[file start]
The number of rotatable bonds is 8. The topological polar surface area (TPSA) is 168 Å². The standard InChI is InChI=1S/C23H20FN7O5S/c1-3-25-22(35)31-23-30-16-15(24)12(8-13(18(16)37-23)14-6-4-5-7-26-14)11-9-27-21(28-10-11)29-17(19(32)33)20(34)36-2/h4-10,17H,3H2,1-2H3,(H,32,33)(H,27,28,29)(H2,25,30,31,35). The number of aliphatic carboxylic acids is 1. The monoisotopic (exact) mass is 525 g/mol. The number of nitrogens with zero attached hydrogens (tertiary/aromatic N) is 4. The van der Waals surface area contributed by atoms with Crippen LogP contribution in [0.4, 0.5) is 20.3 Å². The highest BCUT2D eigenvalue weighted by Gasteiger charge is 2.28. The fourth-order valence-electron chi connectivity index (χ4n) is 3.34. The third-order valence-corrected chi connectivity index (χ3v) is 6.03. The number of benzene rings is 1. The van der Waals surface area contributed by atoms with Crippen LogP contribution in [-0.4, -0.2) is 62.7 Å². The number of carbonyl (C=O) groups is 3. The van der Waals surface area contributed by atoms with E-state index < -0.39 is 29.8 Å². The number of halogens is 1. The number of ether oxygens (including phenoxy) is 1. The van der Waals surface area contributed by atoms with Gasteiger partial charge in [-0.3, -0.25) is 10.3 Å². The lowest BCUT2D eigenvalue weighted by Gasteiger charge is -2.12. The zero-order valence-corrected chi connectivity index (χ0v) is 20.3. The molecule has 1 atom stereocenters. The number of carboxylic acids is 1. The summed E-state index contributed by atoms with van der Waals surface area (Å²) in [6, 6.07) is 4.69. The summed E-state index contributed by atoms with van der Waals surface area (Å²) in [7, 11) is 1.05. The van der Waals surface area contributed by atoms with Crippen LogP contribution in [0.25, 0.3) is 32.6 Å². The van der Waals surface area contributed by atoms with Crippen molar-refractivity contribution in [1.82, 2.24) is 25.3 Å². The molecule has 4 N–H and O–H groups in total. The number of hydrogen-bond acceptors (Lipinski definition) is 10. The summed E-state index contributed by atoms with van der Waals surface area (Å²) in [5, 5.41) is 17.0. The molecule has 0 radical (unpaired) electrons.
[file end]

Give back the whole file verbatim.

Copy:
The number of rotatable bonds is 8. The topological polar surface area (TPSA) is 168 Å². The standard InChI is InChI=1S/C23H20FN7O5S/c1-3-25-22(35)31-23-30-16-15(24)12(8-13(18(16)37-23)14-6-4-5-7-26-14)11-9-27-21(28-10-11)29-17(19(32)33)20(34)36-2/h4-10,17H,3H2,1-2H3,(H,32,33)(H,27,28,29)(H2,25,30,31,35). The number of aliphatic carboxylic acids is 1. The monoisotopic (exact) mass is 525 g/mol. The number of nitrogens with zero attached hydrogens (tertiary/aromatic N) is 4. The van der Waals surface area contributed by atoms with Crippen LogP contribution in [0.4, 0.5) is 20.3 Å². The highest BCUT2D eigenvalue weighted by Gasteiger charge is 2.28. The fourth-order valence-electron chi connectivity index (χ4n) is 3.34. The third-order valence-corrected chi connectivity index (χ3v) is 6.03. The number of benzene rings is 1. The van der Waals surface area contributed by atoms with Crippen LogP contribution in [-0.4, -0.2) is 62.7 Å². The number of carbonyl (C=O) groups is 3. The van der Waals surface area contributed by atoms with E-state index < -0.39 is 29.8 Å². The number of halogens is 1. The number of ether oxygens (including phenoxy) is 1. The van der Waals surface area contributed by atoms with Gasteiger partial charge in [-0.3, -0.25) is 10.3 Å². The lowest BCUT2D eigenvalue weighted by Gasteiger charge is -2.12. The zero-order valence-corrected chi connectivity index (χ0v) is 20.3. The molecule has 1 atom stereocenters. The number of carboxylic acids is 1. The summed E-state index contributed by atoms with van der Waals surface area (Å²) in [6, 6.07) is 4.69. The summed E-state index contributed by atoms with van der Waals surface area (Å²) in [7, 11) is 1.05. The van der Waals surface area contributed by atoms with Crippen LogP contribution in [0.25, 0.3) is 32.6 Å². The van der Waals surface area contributed by atoms with Crippen molar-refractivity contribution in [1.82, 2.24) is 25.3 Å². The molecule has 4 N–H and O–H groups in total. The number of hydrogen-bond acceptors (Lipinski definition) is 10. The summed E-state index contributed by atoms with van der Waals surface area (Å²) in [5, 5.41) is 17.0. The molecule has 0 radical (unpaired) electrons.